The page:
Wednesday, May 2, 2012

"Made in the USA" Gear Review: 2012 Therm-a-Rest ProLite Plus Self-Inflating Mattress


Cascade Designs has been making quality Therm-a-Rest sleeping pads and inflatable backpacking mattresses in the USA since 1972. The company got its start after two laid-off Boeing engineers took up a challenge from a mountain-climbing friend, who asked them if they could come up with a better air mattress than what was available at the time.

In taking up the challenge, one of the engineers accidentally discovered the memory qualities of open-cell foam while kneeling on a gardening cushion in his backyard. This key discovery led to the pair inventing the world's first self-inflating mattress.

These engineers, Jim Lea and Neil Anderson, along with their mountain climbing friend John Burroughs, formed Cascade Designs to sell their newly invented mattress. This new mattress was named "Therm-a-Rest," and it eventually became one of the world's most popular backpacking mattresses. Cascade remains a family-owned business in Seattle WA and continues to manufacture the Therm-a-Rest brand today.

Cascade Design's Seattle, U.S.A., manufacturing facilities:


Features 

Therm-a-Rest describes the ProLite Plus as the lightest four-season self-inflating mattress available, with a 10% reduction in weight for the 2012 model. With an R-Value of 3.8, it weighs only 23.1 ounces with the included stuff sack.

This R-Value puts it close to the minimum of 4.0 that most winter campers and backpackers use as guide for comfortable ground insulation. For the harsh conditions of the Rocky Mountains, I'd consider it more of a 3 season mattress unless used with a foam pad like Therm-a-Rest's Z-Lite or Ridge Rest.


ProLite Plus 2012 version advertised Features:

  • Lighter: New tapered shape reduces weight by nearly 10% without compromising performance
  • Year-Round Warmth: Patent-pending diagonal-cut foam slows convective heat loss
  • Durable Materials: Rip-stop fabric resists snags and stands up to years of backcountry use.
  • Stable Sleeping: Soft Grip fabric provides no-slip sleep throughout the night.

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The included stuff sack:

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Here's an informative video from Therm-a-Rest showing to how use the ProLite and put it back in a stuff sack:



Field Testing

I spent several nights on top of the ProLite Plus during our winter gear testing trials to see how it would perform. While it doesn't have the comfort of a cot or a large, inflatable mattress, it's much better than sleeping on foam pads for just a modest increase in weight.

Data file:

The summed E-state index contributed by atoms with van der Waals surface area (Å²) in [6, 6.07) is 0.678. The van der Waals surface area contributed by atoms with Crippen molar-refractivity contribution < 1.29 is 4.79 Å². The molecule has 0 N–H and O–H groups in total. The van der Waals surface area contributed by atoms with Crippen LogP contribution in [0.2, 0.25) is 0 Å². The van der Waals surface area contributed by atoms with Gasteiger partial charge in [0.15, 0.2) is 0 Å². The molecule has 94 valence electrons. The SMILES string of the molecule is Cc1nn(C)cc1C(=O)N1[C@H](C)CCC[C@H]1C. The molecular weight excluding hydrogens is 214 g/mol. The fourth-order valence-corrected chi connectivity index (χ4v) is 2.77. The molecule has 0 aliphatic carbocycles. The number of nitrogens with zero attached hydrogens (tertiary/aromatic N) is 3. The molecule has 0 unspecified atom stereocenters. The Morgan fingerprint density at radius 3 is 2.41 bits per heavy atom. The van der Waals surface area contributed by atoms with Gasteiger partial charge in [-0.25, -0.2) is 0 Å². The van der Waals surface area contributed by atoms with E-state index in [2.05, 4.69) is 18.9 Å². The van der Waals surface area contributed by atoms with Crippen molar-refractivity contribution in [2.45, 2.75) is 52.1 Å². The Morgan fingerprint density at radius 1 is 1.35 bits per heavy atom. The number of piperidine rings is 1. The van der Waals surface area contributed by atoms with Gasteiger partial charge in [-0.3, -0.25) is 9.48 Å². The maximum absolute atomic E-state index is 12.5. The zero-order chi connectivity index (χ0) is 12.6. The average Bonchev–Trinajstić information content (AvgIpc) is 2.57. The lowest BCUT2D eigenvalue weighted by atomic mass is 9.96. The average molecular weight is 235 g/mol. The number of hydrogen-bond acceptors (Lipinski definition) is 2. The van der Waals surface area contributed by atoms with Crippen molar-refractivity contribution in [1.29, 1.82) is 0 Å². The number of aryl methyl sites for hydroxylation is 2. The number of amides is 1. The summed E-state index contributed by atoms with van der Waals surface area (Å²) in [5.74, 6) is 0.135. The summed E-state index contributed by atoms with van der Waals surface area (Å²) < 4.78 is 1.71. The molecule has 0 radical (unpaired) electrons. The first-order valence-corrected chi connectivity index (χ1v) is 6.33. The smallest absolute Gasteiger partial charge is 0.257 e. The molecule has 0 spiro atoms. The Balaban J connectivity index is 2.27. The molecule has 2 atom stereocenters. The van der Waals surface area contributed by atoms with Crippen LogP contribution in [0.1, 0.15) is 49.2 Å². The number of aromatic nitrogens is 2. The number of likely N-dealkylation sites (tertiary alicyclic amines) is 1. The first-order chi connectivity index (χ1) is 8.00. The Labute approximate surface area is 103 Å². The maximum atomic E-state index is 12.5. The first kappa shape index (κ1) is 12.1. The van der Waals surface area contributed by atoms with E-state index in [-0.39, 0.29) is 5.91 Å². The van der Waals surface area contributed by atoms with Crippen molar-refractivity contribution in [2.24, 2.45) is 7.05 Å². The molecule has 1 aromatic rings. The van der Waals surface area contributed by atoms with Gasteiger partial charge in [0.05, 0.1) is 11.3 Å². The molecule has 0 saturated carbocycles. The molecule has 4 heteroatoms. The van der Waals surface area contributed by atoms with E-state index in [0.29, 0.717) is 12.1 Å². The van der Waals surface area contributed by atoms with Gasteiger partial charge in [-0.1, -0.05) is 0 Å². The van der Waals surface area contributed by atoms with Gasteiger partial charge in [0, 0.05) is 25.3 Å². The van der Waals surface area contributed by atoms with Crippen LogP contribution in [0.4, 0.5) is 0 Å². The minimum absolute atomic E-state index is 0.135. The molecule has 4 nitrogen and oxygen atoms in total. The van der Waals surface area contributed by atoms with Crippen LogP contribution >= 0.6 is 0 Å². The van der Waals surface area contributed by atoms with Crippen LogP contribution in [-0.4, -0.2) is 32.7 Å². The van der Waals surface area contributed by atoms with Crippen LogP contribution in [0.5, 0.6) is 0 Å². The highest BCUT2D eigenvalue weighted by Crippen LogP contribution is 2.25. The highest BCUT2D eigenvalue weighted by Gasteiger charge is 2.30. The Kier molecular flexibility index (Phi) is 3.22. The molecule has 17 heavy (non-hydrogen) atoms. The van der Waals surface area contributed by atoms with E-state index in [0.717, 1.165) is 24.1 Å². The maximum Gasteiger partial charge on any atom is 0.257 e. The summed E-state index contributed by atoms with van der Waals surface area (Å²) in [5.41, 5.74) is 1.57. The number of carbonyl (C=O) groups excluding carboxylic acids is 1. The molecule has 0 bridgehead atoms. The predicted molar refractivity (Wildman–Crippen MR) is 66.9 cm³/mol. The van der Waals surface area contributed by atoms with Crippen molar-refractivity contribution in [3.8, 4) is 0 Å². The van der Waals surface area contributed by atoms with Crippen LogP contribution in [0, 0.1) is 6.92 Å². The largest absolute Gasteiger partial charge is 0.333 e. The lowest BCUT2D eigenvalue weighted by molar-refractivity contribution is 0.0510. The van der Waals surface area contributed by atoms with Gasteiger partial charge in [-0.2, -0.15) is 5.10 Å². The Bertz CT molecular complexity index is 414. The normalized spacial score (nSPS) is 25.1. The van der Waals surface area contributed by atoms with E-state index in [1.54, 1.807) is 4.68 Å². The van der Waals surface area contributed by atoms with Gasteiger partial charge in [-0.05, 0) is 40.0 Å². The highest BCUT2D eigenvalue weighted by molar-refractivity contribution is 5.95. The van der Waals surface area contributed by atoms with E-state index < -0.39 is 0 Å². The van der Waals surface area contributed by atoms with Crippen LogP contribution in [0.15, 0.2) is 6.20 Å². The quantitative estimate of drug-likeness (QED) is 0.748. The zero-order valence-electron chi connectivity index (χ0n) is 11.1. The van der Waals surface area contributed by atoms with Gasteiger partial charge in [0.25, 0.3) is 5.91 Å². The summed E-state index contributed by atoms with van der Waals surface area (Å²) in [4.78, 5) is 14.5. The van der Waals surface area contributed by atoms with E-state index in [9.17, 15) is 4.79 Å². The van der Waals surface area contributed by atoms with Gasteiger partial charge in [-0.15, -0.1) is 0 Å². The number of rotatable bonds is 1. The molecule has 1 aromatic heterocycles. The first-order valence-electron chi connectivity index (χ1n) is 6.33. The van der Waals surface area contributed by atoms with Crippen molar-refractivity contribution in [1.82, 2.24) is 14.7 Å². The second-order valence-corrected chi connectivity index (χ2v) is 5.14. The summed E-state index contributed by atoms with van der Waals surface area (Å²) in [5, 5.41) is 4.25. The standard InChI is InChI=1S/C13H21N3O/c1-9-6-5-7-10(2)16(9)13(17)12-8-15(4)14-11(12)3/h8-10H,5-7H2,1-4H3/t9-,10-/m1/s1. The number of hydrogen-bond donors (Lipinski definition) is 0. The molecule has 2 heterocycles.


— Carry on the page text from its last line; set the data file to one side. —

There was just enough cushion to sleep on my side, which was important to me because I tend to sleep in that position. Even on a doubled-up foam pad, my hips usually dig into the ground when I'm on my side, so in this respect, the ProLite Plus was a big improvement.

For most of the testing, I used a Therm-a-Rest foam pad underneath the ProLite due to the cold. I did however try it out one evening without the foam pad (when temps were in the high 20s) to see how it would perform. Using a 20 degree North Face down sleeping bag on top of the ProLite, I experienced no chill from the cold ground below, so it appears that the R-rating is pretty accurate.

One of our weekend mountain trips in an improvised teepee Dave and I built. The Therm-a-Rest made for a more comfortable night than I normally would have with foam pads:

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Conclusion

The overall quality of the Therm-a-Rest was excellent, with a nice, sturdy feel to it. No air leakage or other problems occurred during testing. 

For those that have never used a self-inflating mattress, the description can be a little misleading. With all the self-inflating mattresses I've used, I usually have to give a couple of breaths into the air nozzle to get them started. The ProLite was no different, but once started it inflated on it's own easily (albeit slowly like all self-inflating mattresses).

With a street price of between $90-$110, the ProLite is a bit pricier than foam pads, but if you can afford it, it'll certainly make for a more comfortable night's rest without adding a lot of extra weight to your pack.


The ProLite Plus is available from LifeView Outdoors:


About the author
Jason Schwartz is the founder and senior editor of Rocky Mountain Bushcraft. He is a former Red Cross certified Wilderness & Remote First Aid Instructor, and has taught bushcraft and wilderness survival techniques to the Boy Scouts of America, interned with the US Forest Service, and studied wilderness survival, forestry and wildland firefighting at Colorado Mountain College in Leadville, Colorado. Jason has also written for magazines such as The New Pioneer and Backpacker, including writing the "Tinder Finder" portion of Backpacker's "Complete Guide to Fire," which won a 2015 National Magazine Award (NMA). Email him at rockymountainbushcraft @ hotmail.com (without spaces)

2 comments:

  1. Nice review. Is this the one that rolls up the smallest.
    I like your shelter and surroundings. Sure looks like a beautiful spot you have there. What part of the rockies are you in generally speaking.

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    1. Thanks Cattledog. Not sure about it being the smallest. It's definitely one Thermarest's more robust models. We are located in the vicinity of the Rocky Mountain National Park in Colorado. Most of our backpacking and gear testing is done in the Roosevelt and Arapahoe National Forests.

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